- No reduction or loss of pay for workers who are laid off or have their hours reduced, for the duration of the pandemic.
- Initiate global collaboration of scientists and researchers in a world-wide fight against the pandemic. End spending for war and invest trillions in fighting disease, global warming and other existential threats to life on this planet.
In advancing this program, we state openly that its realization is bound up with the transfer of political power to the working class, supported by all progressive forces in society.
This statement is focused on developments in the United States. But the pandemic is a global crisis and the same social and political issues are raised in every country. All countries—and many with resources that are but a fraction of those available to the United States—are experiencing the tragedy of this pandemic. That is why the fight against the pandemic requires the unity of the working class on a world scale. There is no place for national chauvinism and great-power politics in this struggle.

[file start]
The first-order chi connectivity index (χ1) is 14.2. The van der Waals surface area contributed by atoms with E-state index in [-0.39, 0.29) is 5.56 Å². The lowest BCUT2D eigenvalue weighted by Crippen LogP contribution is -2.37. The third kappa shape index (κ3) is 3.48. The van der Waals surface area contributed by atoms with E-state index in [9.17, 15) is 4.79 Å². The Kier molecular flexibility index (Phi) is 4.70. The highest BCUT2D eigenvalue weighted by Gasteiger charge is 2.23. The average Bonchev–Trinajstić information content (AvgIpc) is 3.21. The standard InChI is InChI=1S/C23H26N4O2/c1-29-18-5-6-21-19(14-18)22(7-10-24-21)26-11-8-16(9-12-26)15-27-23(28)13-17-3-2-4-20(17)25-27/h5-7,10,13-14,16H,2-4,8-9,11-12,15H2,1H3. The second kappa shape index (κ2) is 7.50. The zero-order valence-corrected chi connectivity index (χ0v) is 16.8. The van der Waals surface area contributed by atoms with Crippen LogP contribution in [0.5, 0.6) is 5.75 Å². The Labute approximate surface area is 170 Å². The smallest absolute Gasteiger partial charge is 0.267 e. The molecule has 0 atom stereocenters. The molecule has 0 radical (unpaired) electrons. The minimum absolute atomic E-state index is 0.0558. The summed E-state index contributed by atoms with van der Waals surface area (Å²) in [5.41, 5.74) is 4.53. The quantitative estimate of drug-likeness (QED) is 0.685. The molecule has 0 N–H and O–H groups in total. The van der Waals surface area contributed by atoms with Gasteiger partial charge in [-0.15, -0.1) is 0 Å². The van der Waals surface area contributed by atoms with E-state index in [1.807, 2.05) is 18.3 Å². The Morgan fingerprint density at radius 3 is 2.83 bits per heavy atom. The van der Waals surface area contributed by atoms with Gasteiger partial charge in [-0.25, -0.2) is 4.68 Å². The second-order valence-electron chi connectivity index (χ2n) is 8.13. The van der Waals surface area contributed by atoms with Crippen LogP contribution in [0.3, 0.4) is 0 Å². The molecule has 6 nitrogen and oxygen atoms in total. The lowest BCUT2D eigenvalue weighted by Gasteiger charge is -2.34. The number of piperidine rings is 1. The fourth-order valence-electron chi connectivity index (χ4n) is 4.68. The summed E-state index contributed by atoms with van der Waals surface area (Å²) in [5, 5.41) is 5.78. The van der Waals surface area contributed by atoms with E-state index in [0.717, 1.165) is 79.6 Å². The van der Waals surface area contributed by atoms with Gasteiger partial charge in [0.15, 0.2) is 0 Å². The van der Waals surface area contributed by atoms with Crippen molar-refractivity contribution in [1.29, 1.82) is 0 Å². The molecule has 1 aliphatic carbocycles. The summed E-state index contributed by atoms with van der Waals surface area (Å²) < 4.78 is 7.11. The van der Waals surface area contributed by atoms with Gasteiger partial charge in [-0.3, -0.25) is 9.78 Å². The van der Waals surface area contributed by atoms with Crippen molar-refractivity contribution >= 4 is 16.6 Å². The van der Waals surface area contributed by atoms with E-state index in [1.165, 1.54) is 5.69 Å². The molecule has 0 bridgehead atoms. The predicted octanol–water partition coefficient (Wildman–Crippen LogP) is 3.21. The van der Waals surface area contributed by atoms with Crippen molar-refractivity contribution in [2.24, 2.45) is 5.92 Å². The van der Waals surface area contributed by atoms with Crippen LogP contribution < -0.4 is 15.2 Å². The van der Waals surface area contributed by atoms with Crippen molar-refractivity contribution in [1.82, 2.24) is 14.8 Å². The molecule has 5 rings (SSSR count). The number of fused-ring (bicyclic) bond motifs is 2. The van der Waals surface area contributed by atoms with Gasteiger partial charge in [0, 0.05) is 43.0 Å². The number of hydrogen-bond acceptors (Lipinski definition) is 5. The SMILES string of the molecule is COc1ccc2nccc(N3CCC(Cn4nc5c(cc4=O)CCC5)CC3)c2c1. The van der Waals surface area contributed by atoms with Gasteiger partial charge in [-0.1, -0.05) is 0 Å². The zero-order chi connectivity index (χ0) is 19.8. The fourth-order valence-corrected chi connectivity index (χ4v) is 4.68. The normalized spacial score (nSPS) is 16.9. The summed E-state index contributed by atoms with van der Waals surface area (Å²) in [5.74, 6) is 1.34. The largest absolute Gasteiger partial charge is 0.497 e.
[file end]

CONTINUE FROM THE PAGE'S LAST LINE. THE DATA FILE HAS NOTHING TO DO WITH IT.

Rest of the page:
A century ago, in the midst of the First World War, the revolutionary socialist Rosa Luxemburg said that the alternatives that confronted mankind were socialism or barbarism.
Today, the alternatives present themselves as the capitalist profit system and death, or socialism and life.
We appeal to all those who recognize the necessity of this fight for workers’ power and socialism to join the Socialist Equality Party.
The author also recommends:
The coronavirus pandemic and the perspective of socialism
[30 March 2020]